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Sunday, Aug. 26, 2001



Dogs and penguins and affairs, oh my!

If you have a dog who doesn't do what you say, you might want to tune in this morning to Asahi TV's Sunday talk show "Tokusuru TV (Beneficial TV)" (9:30 a.m.), where actors Masayuki Watanabe and Wakako Shinozaki play-act at being a couple who entertain guests with interesting tips for everyday life.

Today's guest is animal expert Masanori Hata, better known by his nickname Mutsugoro, who runs a kind of "animal kingdom" on his ranch in Hokkaido. For almost 30 years, Mutsugoro and his ranch were the subject of seasonal specials on Fuji TV, which some people claim were single-handedly responsible for the Japanese "pet boom." Last year, however, the scruffy naturalist retired from the series and has since turned to Internet kamishibai (picture-card plays) to promote his work with our four-legged friends.

Mutsugoro will advise Watanabe on how to communicate with his 9-year-old golden retriever, Gonta, whom Watanabe always talks about on other TV shows, usually describing the dog as being thick-headed. (Watanabe won Gonta as a puppy on a quiz show on a competing network.) Mutsugoro will use Gonta to demonstrate how anyone can communicate effectively with his or her pet, and thus prove that you can teach old dogs new tricks.

Animals are also the theme of this week's installment of "Anyone Can Be Picasso" (TV Tokyo; Friday at 9 p.m.), the long-running art-related variety show hosted by comedian Beat Takeshi, who here goes by his nom de cinema Takeshi Kitano.

"Picasso" takes a very prosaic look at art and artists, from the great masters to the amateur painter who lives next door, as a way of promoting its idea that "everything is art." Tonight's guests include Fumiya Kamakura, a photographer whose sole subject is penguins. The 42-year-old Kamakura fell in love with penguins when he was a small child and has since traveled repeatedly to Antarctica and South America to photograph the birds in their natural habitat. Of the 18 known species, he has photographed 14.

Shingo Saotome, a self-taught painter who didn't pick up a brush until he was 25, will exhibit his realistic representations of animals in the wild and demonstrate his technique both in the studio and out in the field.

Rounding out the guests is traditional animal voice artist Edoya Nakohachi, who will imitate animal sounds to the accompaniment of famous classical music works.

If you despair over the lack of truly compelling TV dramas these days, you might want to tune into NHK-G Monday night at 9:15, when the network will present a drama based on the winner of the 25th Annual NHK TV Script Contest. The competition is open to any scenarist, professional or amateur, who has never had a script produced on television.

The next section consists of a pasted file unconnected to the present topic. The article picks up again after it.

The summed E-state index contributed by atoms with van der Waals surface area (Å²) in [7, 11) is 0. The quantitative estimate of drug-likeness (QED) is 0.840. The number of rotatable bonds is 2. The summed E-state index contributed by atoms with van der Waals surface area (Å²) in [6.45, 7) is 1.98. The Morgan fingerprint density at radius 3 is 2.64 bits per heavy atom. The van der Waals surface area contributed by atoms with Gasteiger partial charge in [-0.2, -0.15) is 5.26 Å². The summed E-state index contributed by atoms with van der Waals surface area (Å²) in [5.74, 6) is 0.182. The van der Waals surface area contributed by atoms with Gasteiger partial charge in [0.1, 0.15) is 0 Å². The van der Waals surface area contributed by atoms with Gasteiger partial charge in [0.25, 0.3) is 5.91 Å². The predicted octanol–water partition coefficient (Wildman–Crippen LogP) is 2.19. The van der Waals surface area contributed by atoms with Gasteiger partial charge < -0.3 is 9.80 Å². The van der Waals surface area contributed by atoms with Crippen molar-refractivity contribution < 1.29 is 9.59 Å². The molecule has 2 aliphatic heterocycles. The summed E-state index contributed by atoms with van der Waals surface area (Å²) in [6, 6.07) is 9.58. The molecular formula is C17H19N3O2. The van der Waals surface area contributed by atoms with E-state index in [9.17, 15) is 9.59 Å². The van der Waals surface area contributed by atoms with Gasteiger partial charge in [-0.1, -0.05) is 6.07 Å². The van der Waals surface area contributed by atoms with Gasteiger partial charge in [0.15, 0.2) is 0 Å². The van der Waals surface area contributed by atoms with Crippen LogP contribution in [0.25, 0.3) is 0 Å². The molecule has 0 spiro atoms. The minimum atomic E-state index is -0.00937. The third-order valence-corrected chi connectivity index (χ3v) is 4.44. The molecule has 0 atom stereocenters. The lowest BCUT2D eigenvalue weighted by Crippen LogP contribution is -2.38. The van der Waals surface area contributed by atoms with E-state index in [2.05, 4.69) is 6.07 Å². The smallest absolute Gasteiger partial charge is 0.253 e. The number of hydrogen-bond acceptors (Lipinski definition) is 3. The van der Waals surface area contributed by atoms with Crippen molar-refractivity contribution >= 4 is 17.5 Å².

Akio Sugimoto's "Sen'yu Kazoku (Resident Family)" deserves attention for its subject matter, which puts Japan's current economic crisis in sharp perspective. The concept of "resident families" is perhaps unique to Japan, where it is almost impossible to evict people from their homes. When property owners run too far behind on their mortgage payments, creditors invariably foreclose and the title to the property is sold through a bidding process. Sen'yu kazoku can refer to the family facing eviction or to a "false" family that is installed in the residence (usually by yakuza) to hold the property illegally.

The protagonist of Sugimoto's drama is Morisaki (Yutaka Mizutani), a professional dairiya. Dairiya hire themselves out as proxies for any purpose, be it as wedding guests or as film extras. Morisaki is employed by a 17-year-old girl to live in her repossessed, unfurnished house for the purpose of holding onto the property after her bankrupt father runs away. Soon, a woman named Eiko moves in herself. Eiko means to buy the house at a rock-bottom price through the courts and sell it for a profit. The three strangers form an uneasy bond that is eventually destroyed by the strain of their conflicting goals.

When it rains, it pours. On TBS at the same time will be another worthwhile drama about poet Misuzu Kaneko called "Akarui ho e, Akarui ho e (Toward the Light, Toward the Light)." Kaneko, whose poems for children have recently enjoyed a resurgence of popularity for their "healing" properties, and who is also the subject of a feature film opening this fall, was born in 1903 in Yamaguchi to a family that ran a bookstore. Discovered by a famous poet of the time when she was only a teenager, Kaneko published 512 poems between the age of 17 and her suicide at 26.

The NHK drama centers around the relationship between Kaneko (Takako Matsu) and her younger brother, who was adopted as an infant by another bookstore-owning family in Shimonoseki. The boy, however, is never told of his adoption, and later Kaneko's mother marries Matsuzo (Tetsuya Wata), the man who adopted him. Ignorant of the fact that Teru -- Misuzu Kaneko's real given name -- is his blood sister, the boy grows up nursing a crush on her, a crush that becomes the impetus of her literary talent. Stepfather Matsuzo, noticing where the relationship is going, forces Teru to marry one of his employees, a lazy, boorish womanizer who mistreats her.

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